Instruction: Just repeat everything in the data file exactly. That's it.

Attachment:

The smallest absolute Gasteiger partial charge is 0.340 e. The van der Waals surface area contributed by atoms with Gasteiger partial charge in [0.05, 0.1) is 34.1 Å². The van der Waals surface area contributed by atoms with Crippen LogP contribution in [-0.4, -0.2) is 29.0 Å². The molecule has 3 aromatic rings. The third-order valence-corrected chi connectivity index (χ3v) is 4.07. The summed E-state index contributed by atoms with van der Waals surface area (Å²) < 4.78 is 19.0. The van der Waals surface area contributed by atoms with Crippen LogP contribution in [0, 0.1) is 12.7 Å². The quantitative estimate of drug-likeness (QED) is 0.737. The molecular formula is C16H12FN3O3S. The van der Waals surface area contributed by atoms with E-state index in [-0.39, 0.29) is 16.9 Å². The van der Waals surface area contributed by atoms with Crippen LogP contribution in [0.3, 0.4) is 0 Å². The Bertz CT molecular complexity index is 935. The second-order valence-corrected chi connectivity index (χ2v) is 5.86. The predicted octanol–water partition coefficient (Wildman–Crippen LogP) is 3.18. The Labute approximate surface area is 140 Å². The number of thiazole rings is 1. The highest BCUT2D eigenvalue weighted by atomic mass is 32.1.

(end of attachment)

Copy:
The smallest absolute Gasteiger partial charge is 0.340 e. The van der Waals surface area contributed by atoms with Gasteiger partial charge in [0.05, 0.1) is 34.1 Å². The van der Waals surface area contributed by atoms with Crippen LogP contribution in [-0.4, -0.2) is 29.0 Å². The molecule has 3 aromatic rings. The third-order valence-corrected chi connectivity index (χ3v) is 4.07. The summed E-state index contributed by atoms with van der Waals surface area (Å²) < 4.78 is 19.0. The van der Waals surface area contributed by atoms with Crippen LogP contribution in [0, 0.1) is 12.7 Å². The quantitative estimate of drug-likeness (QED) is 0.737. The molecular formula is C16H12FN3O3S. The van der Waals surface area contributed by atoms with E-state index in [-0.39, 0.29) is 16.9 Å². The van der Waals surface area contributed by atoms with Crippen LogP contribution in [0.3, 0.4) is 0 Å². The Bertz CT molecular complexity index is 935. The second-order valence-corrected chi connectivity index (χ2v) is 5.86. The predicted octanol–water partition coefficient (Wildman–Crippen LogP) is 3.18. The Labute approximate surface area is 140 Å². The number of thiazole rings is 1. The highest BCUT2D eigenvalue weighted by atomic mass is 32.1.